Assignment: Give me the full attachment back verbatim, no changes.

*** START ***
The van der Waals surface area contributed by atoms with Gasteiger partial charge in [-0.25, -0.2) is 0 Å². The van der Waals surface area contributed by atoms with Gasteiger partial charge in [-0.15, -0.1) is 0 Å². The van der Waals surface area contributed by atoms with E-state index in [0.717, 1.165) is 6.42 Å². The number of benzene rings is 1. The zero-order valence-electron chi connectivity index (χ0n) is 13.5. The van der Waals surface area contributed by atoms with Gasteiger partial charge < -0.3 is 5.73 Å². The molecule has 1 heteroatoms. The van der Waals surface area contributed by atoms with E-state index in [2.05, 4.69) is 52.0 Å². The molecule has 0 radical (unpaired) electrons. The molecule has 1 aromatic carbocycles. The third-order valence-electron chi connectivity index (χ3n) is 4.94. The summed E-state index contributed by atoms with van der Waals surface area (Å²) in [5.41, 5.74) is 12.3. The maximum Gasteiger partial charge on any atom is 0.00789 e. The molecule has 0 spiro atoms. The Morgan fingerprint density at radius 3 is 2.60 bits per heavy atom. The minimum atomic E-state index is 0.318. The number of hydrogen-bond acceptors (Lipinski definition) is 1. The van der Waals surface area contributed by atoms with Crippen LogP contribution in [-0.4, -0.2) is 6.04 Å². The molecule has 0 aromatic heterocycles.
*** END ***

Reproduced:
The van der Waals surface area contributed by atoms with Gasteiger partial charge in [-0.25, -0.2) is 0 Å². The van der Waals surface area contributed by atoms with Gasteiger partial charge in [-0.15, -0.1) is 0 Å². The van der Waals surface area contributed by atoms with E-state index in [0.717, 1.165) is 6.42 Å². The number of benzene rings is 1. The zero-order valence-electron chi connectivity index (χ0n) is 13.5. The van der Waals surface area contributed by atoms with Gasteiger partial charge < -0.3 is 5.73 Å². The molecule has 1 heteroatoms. The van der Waals surface area contributed by atoms with E-state index in [2.05, 4.69) is 52.0 Å². The molecule has 0 radical (unpaired) electrons. The molecule has 1 aromatic carbocycles. The third-order valence-electron chi connectivity index (χ3n) is 4.94. The summed E-state index contributed by atoms with van der Waals surface area (Å²) in [5.41, 5.74) is 12.3. The maximum Gasteiger partial charge on any atom is 0.00789 e. The molecule has 0 spiro atoms. The Morgan fingerprint density at radius 3 is 2.60 bits per heavy atom. The minimum atomic E-state index is 0.318. The number of hydrogen-bond acceptors (Lipinski definition) is 1. The van der Waals surface area contributed by atoms with Crippen LogP contribution in [-0.4, -0.2) is 6.04 Å². The molecule has 0 aromatic heterocycles.